Andy Wallace - Le Mans Win Stands as His Greatest Racing Moment Braselton, GA - (Many racing teams and drivers that regularly compete in the American Le Mans Series will be racing in the 72nd running of the 24 Hours of Le Mans at the Circuit...
Andy Wallace - Le Mans Win Stands as His Greatest Racing Moment
Braselton, GA - (Many racing teams and drivers that regularly compete in the American Le Mans Series will be racing in the 72nd running of the 24 Hours of Le Mans at the Circuit de La Sarthe in France June 12-13. The ALMS is associated with and based on the 24 Hours of Le Mans and annually builds its schedule of events around Le Mans, giving teams that wish to compete at Le Mans the opportunity to do so. The ALMS will return to action June 25-27 at Mid-Ohio Sports Car Course. This is the first in a series of feature articles on ALMS drivers and teams with their thoughts on competing in the world's most famous endurance race.)
Andy Wallace has a succinct way of describing the 24 Hours of Le Mans:
"It's the Super Bowl of sports car racing," Wallace said. The British sports car racing veteran won Le Mans in 1988, and ranks the victory as "still my greatest moment in racing." This June, he will go to Le Mans for the 16th time in his career and will drive a new Zytek Prototype in the LMP1 class, teamed with veterans David Brabham and Stefan Johansson. Two weeks later, he will return to the American Le Mans Series with the Dyson Racing Team and compete at Mid-Ohio Sports Car Course. Wallace talked about his Le Mans experiences, among other subjects.
Q: Why is Le Mans still so special to you after all your years competing there?
Wallace: "It is still the aura around the event. You stand there on the grid and you see all those people. You can smell the atmosphere. Once you get there, you think to yourself, 'This is what it all means in terms of what we do.' You have to keep in mind that the team you are driving for, they have been preparing for Le Mans for a full year. If you are actually the one who starts the race, that can be a terrible weight. You don't want to do anything wrong and get stuck in the gravel at the beginning of the race."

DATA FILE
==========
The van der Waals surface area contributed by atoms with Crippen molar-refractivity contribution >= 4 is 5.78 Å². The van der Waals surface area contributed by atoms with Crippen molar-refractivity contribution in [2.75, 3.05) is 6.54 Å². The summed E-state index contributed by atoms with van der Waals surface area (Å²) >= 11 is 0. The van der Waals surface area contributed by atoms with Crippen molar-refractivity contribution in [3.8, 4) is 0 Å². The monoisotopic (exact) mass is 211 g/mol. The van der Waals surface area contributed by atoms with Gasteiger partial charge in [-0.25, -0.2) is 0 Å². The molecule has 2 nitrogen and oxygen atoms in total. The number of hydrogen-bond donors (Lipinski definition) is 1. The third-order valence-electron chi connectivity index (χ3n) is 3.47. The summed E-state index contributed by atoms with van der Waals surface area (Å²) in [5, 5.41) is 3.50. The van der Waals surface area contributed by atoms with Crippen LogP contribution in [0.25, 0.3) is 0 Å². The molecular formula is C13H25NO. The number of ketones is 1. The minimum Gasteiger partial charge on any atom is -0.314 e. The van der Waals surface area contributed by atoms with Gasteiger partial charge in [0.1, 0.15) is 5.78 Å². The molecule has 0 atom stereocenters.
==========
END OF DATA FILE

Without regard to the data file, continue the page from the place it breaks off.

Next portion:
Q: How do you approach the start of the race?
Wallace: "You go into it full blast. Ideally, you can pick off a few and get into good position. All during the week, you are trying to set the car up for maximum speed, but so it isn't bouncing around."
Q: Through the years, you've done well, over and above your win in '88.
Wallace: "I have had a very few near-misses (of winning more). Second, third, fourth, I've actually finished in every position in the top eight more than once."
Q: You mentioned a lot of events that go on around the race. Are you able to get the proper rest leading up to the race itself?
Wallace: "You want to get to race day (Saturday) with a couple of good nights' sleep. It's difficult, because on Wednesday night and Thursday night, you're on duty (practice) until 1:30 in the morning. I just try not to think about things too much. During the race itself, you can get some quiet time. It depends on how you divide the driving. If you do a double stint during the day, there's more time off."